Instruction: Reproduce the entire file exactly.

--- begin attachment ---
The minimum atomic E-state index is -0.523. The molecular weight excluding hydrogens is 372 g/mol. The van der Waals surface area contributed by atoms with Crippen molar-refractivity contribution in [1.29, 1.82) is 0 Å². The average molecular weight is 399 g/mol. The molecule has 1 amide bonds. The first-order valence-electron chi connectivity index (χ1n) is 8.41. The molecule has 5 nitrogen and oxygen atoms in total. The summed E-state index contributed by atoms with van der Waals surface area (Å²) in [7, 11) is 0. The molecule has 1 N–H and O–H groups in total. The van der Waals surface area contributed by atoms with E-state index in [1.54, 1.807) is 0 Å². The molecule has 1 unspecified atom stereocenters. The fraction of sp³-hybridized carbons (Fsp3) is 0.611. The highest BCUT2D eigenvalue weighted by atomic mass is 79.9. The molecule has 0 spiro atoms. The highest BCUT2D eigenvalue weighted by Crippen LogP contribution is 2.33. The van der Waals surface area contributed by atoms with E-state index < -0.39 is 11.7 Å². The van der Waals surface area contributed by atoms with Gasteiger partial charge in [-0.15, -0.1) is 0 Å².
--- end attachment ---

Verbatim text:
The minimum atomic E-state index is -0.523. The molecular weight excluding hydrogens is 372 g/mol. The van der Waals surface area contributed by atoms with Crippen molar-refractivity contribution in [1.29, 1.82) is 0 Å². The average molecular weight is 399 g/mol. The molecule has 1 amide bonds. The first-order valence-electron chi connectivity index (χ1n) is 8.41. The molecule has 5 nitrogen and oxygen atoms in total. The summed E-state index contributed by atoms with van der Waals surface area (Å²) in [7, 11) is 0. The molecule has 1 N–H and O–H groups in total. The van der Waals surface area contributed by atoms with E-state index in [1.54, 1.807) is 0 Å². The molecule has 1 unspecified atom stereocenters. The fraction of sp³-hybridized carbons (Fsp3) is 0.611. The highest BCUT2D eigenvalue weighted by atomic mass is 79.9. The molecule has 0 spiro atoms. The highest BCUT2D eigenvalue weighted by Crippen LogP contribution is 2.33. The van der Waals surface area contributed by atoms with E-state index < -0.39 is 11.7 Å². The van der Waals surface area contributed by atoms with Gasteiger partial charge in [-0.15, -0.1) is 0 Å².